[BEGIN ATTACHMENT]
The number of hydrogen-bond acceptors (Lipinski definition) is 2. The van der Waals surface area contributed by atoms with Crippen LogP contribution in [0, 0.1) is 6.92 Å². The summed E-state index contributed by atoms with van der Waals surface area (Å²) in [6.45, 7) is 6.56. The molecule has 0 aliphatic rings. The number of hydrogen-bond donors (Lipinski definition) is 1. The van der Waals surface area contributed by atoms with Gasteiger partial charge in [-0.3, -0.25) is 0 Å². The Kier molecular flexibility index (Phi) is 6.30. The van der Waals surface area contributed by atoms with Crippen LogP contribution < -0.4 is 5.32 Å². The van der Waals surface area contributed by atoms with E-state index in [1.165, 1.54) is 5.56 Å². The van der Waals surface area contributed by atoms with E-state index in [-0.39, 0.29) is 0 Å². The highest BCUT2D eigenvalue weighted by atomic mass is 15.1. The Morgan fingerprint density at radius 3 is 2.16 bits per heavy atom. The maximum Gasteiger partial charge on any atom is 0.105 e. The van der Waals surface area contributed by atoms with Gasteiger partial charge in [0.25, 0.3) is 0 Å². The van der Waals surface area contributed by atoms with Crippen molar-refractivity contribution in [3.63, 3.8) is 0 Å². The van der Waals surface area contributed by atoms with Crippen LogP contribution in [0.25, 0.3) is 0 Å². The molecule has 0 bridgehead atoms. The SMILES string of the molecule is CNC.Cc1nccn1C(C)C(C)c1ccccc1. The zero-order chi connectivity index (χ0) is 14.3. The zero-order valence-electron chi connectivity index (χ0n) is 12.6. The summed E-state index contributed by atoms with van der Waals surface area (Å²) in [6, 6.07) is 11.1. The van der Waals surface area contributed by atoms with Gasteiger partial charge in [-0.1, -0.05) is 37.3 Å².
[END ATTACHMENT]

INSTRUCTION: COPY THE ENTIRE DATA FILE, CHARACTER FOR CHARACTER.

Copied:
The number of hydrogen-bond acceptors (Lipinski definition) is 2. The van der Waals surface area contributed by atoms with Crippen LogP contribution in [0, 0.1) is 6.92 Å². The summed E-state index contributed by atoms with van der Waals surface area (Å²) in [6.45, 7) is 6.56. The molecule has 0 aliphatic rings. The number of hydrogen-bond donors (Lipinski definition) is 1. The van der Waals surface area contributed by atoms with Gasteiger partial charge in [-0.3, -0.25) is 0 Å². The Kier molecular flexibility index (Phi) is 6.30. The van der Waals surface area contributed by atoms with Crippen LogP contribution < -0.4 is 5.32 Å². The van der Waals surface area contributed by atoms with E-state index in [1.165, 1.54) is 5.56 Å². The van der Waals surface area contributed by atoms with E-state index in [-0.39, 0.29) is 0 Å². The highest BCUT2D eigenvalue weighted by atomic mass is 15.1. The Morgan fingerprint density at radius 3 is 2.16 bits per heavy atom. The maximum Gasteiger partial charge on any atom is 0.105 e. The van der Waals surface area contributed by atoms with Gasteiger partial charge in [0.25, 0.3) is 0 Å². The van der Waals surface area contributed by atoms with Crippen molar-refractivity contribution in [3.63, 3.8) is 0 Å². The van der Waals surface area contributed by atoms with Crippen LogP contribution in [0.25, 0.3) is 0 Å². The molecule has 0 bridgehead atoms. The SMILES string of the molecule is CNC.Cc1nccn1C(C)C(C)c1ccccc1. The zero-order chi connectivity index (χ0) is 14.3. The zero-order valence-electron chi connectivity index (χ0n) is 12.6. The summed E-state index contributed by atoms with van der Waals surface area (Å²) in [6, 6.07) is 11.1. The van der Waals surface area contributed by atoms with Gasteiger partial charge in [-0.1, -0.05) is 37.3 Å².